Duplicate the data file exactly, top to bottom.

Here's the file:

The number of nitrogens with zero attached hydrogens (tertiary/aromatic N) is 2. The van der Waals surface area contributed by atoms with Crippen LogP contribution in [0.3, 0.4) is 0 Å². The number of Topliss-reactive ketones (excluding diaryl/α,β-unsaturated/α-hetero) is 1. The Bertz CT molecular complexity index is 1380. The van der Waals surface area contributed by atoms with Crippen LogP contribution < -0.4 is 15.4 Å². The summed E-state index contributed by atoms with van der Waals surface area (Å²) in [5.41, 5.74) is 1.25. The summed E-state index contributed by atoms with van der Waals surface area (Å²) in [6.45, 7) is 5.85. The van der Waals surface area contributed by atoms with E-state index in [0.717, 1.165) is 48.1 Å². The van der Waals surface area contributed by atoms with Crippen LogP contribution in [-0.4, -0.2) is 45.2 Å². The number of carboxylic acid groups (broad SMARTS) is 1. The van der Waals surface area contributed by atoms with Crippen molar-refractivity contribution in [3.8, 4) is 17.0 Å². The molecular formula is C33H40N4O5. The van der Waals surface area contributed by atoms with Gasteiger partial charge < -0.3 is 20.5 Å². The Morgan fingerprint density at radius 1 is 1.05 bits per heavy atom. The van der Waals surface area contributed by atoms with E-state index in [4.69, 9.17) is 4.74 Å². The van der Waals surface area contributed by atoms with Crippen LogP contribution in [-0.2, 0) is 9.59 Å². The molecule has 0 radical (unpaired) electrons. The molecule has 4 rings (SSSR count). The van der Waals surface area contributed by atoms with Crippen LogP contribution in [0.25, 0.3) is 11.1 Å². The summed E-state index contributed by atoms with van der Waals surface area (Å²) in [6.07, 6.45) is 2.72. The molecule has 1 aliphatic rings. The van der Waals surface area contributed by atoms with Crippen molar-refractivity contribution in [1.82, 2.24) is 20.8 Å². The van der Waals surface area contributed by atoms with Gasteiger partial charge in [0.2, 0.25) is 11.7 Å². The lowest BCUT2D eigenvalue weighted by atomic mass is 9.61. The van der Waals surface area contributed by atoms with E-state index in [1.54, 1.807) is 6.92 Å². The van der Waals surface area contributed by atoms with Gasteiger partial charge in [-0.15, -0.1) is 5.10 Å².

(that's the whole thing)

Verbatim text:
The number of nitrogens with zero attached hydrogens (tertiary/aromatic N) is 2. The van der Waals surface area contributed by atoms with Crippen LogP contribution in [0.3, 0.4) is 0 Å². The number of Topliss-reactive ketones (excluding diaryl/α,β-unsaturated/α-hetero) is 1. The Bertz CT molecular complexity index is 1380. The van der Waals surface area contributed by atoms with Crippen LogP contribution < -0.4 is 15.4 Å². The summed E-state index contributed by atoms with van der Waals surface area (Å²) in [5.41, 5.74) is 1.25. The summed E-state index contributed by atoms with van der Waals surface area (Å²) in [6.45, 7) is 5.85. The van der Waals surface area contributed by atoms with E-state index in [0.717, 1.165) is 48.1 Å². The van der Waals surface area contributed by atoms with Crippen LogP contribution in [-0.4, -0.2) is 45.2 Å². The number of carboxylic acid groups (broad SMARTS) is 1. The van der Waals surface area contributed by atoms with Crippen molar-refractivity contribution in [3.8, 4) is 17.0 Å². The molecular formula is C33H40N4O5. The van der Waals surface area contributed by atoms with Gasteiger partial charge < -0.3 is 20.5 Å². The Morgan fingerprint density at radius 1 is 1.05 bits per heavy atom. The van der Waals surface area contributed by atoms with E-state index in [4.69, 9.17) is 4.74 Å². The van der Waals surface area contributed by atoms with Crippen LogP contribution in [-0.2, 0) is 9.59 Å². The molecule has 0 radical (unpaired) electrons. The molecule has 4 rings (SSSR count). The van der Waals surface area contributed by atoms with Crippen LogP contribution in [0.25, 0.3) is 11.1 Å². The summed E-state index contributed by atoms with van der Waals surface area (Å²) in [6.07, 6.45) is 2.72. The molecule has 1 aliphatic rings. The van der Waals surface area contributed by atoms with Crippen molar-refractivity contribution in [1.82, 2.24) is 20.8 Å². The van der Waals surface area contributed by atoms with Gasteiger partial charge in [0.2, 0.25) is 11.7 Å². The lowest BCUT2D eigenvalue weighted by atomic mass is 9.61. The van der Waals surface area contributed by atoms with E-state index in [1.54, 1.807) is 6.92 Å². The van der Waals surface area contributed by atoms with Gasteiger partial charge in [-0.15, -0.1) is 5.10 Å².